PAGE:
New Low Cost Solar Cell Assembles Itself

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The price of solar panels has been sinking like a stone for the past few years, and that could be just the beginning of a low cost solar power future. When that happens, it will be partly due to the development of solar cells made of organic materials, which are less efficient but far cheaper than the current gold standard, the metalloid silicon. With that in mind let’s take a look at the latest news out of Rice University and Penn State, where researchers have developed a relatively efficient organic solar cell based on a compound polymer that assembles itself into tidy bands.

low cost organic solar cell
Block copolymer solar cell courtesy of Rice University.

Low Cost Solar Cells That Assemble Themselves

The Rice/Penn State team discovered a block copolymer, P3HT-b-PFTBT, which they created within a “sandwich” topped by a layer of glass/indium tin oxide, on an aluminum substrate.

When exposed to a relatively low heat of 165 degrees Celsius, the polymer self-assembled into distinct bands only 16 nanometers wide, conveniently aligned perpendicular to the glass top. Stretched between the glass and the aluminum, the bands create an ideal channel for electrons.

The team still doesn’t know why the copolymer lines up in bands, but for now they are satisfied with the achievement of a solar conversion efficiency of almost three percent.

Going by Rice’s own reference figure of up to 25 percent conversion efficiency for silicon solar cells, three percent sounds pretty pathetic. However, for an organic solar cell that’s pretty good. When you factor in numerous other advantages of organic solar cells, it’s clear that affordability and flexibility of application are just as important as conversion efficiency, in terms of getting new solar technology out of the lab and into the hands of consumers.

Low Cost Solar Cells: Follow The Money

When we look at these research projects, we always try to remember to check out who the funders are, because you never know when something interesting might pop up. For example, the Air Force and Army have teamed on a solar cell efficiency project with the University of Buffalo, and the Navy and Air Force are supporting a Princeton solar cell efficiency project.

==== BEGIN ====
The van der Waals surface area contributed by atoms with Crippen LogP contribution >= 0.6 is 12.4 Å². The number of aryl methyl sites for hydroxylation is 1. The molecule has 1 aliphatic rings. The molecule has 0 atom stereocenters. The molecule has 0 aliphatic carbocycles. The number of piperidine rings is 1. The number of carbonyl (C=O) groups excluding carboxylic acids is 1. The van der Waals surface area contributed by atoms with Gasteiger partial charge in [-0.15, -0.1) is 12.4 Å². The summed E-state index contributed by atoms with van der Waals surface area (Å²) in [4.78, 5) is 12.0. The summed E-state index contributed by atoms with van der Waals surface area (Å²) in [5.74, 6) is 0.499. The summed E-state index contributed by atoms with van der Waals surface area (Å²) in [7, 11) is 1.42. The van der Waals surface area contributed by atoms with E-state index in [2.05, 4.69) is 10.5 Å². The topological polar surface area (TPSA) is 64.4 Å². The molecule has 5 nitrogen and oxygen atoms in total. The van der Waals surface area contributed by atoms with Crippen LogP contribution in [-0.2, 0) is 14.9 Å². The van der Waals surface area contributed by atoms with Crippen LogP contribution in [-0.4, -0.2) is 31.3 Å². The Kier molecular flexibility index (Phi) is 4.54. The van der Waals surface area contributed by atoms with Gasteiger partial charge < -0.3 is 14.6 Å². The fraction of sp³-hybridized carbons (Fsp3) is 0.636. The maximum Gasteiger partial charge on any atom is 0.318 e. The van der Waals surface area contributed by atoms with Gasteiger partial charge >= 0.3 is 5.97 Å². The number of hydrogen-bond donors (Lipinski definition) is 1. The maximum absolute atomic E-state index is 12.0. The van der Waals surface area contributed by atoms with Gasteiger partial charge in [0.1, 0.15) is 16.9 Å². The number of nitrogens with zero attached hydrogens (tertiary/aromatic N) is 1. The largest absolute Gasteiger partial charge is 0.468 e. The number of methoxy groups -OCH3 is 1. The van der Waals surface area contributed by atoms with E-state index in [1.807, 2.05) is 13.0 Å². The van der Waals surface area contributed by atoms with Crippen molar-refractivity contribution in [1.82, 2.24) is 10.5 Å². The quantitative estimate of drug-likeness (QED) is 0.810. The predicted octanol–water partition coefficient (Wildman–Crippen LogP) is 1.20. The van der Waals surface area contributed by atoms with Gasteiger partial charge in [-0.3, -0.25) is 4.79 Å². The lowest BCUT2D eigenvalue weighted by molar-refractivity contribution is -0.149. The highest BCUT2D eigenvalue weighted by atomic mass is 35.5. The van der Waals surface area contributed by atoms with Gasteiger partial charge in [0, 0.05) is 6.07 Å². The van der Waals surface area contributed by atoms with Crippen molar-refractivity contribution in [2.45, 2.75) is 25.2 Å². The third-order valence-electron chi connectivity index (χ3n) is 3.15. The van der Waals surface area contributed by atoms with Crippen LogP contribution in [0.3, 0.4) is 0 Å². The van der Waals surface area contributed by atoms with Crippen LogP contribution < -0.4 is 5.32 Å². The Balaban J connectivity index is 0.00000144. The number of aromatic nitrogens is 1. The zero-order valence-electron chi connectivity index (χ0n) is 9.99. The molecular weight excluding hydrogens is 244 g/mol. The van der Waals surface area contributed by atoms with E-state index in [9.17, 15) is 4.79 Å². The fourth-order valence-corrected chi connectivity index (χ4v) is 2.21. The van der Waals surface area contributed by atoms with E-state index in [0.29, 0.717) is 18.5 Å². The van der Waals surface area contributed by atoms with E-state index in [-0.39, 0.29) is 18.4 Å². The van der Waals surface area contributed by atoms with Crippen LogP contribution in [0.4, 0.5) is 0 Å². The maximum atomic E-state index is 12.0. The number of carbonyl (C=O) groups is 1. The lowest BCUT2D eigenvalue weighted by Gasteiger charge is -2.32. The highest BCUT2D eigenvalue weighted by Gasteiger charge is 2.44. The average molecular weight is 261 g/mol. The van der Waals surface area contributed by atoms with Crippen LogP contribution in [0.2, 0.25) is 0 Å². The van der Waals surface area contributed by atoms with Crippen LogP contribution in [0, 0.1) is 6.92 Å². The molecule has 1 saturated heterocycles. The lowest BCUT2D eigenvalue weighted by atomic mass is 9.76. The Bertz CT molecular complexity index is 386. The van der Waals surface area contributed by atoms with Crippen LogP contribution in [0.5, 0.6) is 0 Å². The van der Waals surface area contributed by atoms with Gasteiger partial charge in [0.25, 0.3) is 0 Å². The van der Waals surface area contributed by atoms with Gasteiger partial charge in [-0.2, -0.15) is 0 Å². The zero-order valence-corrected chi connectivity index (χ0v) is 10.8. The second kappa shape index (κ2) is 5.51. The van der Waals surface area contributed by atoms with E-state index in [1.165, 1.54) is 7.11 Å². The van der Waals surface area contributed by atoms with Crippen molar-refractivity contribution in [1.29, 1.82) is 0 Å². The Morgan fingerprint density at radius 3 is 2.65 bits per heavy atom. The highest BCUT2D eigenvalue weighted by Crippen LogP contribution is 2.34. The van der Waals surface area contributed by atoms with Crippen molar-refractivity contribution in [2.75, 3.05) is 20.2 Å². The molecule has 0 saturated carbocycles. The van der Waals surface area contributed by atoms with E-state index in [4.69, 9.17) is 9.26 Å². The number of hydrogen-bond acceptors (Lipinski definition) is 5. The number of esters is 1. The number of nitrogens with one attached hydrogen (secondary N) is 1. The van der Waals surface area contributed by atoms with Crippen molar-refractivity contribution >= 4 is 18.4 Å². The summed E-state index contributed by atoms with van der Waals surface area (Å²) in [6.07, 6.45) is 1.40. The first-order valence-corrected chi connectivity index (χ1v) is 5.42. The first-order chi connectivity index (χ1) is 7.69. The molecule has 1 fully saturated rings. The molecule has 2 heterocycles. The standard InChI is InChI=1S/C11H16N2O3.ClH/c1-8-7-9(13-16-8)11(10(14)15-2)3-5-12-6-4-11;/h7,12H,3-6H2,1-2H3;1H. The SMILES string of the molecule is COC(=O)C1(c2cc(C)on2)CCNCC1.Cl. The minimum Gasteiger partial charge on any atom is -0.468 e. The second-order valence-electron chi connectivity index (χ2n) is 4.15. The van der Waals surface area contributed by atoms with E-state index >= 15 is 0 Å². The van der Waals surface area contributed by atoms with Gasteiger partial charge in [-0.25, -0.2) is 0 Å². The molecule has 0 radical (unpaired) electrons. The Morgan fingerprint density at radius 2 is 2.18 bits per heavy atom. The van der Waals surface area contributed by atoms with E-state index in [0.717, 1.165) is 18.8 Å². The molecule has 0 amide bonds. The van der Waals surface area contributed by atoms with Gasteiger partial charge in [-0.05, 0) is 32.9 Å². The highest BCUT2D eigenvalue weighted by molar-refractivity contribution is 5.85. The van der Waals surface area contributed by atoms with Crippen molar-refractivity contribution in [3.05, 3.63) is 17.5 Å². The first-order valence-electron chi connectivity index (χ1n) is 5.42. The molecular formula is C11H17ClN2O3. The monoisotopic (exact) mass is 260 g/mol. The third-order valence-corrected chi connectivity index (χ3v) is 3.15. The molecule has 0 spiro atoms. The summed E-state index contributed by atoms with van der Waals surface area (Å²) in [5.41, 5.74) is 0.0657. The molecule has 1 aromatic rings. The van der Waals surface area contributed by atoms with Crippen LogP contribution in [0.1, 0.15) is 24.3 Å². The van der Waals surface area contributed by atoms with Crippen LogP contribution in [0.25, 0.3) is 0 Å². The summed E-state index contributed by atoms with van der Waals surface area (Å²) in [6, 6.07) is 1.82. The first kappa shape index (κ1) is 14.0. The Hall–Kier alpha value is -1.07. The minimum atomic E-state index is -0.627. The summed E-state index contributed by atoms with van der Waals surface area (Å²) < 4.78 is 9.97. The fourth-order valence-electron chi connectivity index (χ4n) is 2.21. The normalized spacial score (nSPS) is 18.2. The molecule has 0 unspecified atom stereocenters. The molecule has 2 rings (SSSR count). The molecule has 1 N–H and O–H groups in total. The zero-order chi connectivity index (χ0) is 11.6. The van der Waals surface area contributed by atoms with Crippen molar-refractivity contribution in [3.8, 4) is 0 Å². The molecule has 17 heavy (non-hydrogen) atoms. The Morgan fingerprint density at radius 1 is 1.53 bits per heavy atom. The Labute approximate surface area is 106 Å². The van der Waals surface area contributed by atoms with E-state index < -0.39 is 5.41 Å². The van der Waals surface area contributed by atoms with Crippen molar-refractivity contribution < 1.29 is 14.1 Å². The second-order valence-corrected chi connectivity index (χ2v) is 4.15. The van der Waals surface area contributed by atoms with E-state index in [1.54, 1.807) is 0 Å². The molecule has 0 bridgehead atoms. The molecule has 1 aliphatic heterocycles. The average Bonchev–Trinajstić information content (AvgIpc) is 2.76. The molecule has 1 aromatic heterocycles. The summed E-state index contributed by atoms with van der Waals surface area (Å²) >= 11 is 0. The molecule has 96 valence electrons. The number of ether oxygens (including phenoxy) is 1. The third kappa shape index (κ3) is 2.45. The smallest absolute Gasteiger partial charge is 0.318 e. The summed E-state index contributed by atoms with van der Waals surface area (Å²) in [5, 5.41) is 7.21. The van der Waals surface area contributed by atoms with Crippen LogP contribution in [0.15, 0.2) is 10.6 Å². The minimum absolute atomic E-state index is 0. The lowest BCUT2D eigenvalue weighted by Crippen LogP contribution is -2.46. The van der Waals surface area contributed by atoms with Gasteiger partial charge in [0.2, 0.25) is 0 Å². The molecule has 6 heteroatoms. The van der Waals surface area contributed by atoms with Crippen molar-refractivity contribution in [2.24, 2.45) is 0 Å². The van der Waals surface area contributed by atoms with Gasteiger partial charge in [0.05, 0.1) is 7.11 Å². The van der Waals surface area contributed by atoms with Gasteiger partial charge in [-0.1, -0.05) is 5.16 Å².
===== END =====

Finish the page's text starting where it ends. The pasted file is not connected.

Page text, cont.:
In this case, we followed the money to the usual suspects, namely the Department of Energy and the National Science Foundation, but the Shell Center for Sustainability is also listed by Rice as a supporter of the research.

The Shell Center (yes, that Shell…and this Shell) launched at Rice University in 2002 under the following mission:

“…to foster an interdisciplinary program of research, outreach, and education to address actions that can be taken to ensure the sustainable development of communities’ living standards, interpreted broadly, to encompass all factors affecting the overall quality of life.”

The Shell Center originally encompassed sustainable development in Gulf of Mexico communities, namely Texas with a focus on the Houston/Galveston area. Its plan for 2015 includes extending its outer range from the Florida Keys to the Yucatan Peninsula. No word yet on whether it plans to go as far as Alaska, some day.

All snark aside, don’t hold your breath for Shell Oil to convert a major part of its revenue stream to selling block copolymer solar cells any time soon. The Rice/Penn State research is still in the beginning stages and aside from improving the cell’s conversion efficiency, the team still has to tackle some sticky durability factors.

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Tina Casey

Tina specializes in advanced energy technology, military sustainability, emerging materials, biofuels, ESG and related policy and political matters. Views expressed are her own. Follow her on LinkedIn, Threads, or Bluesky.

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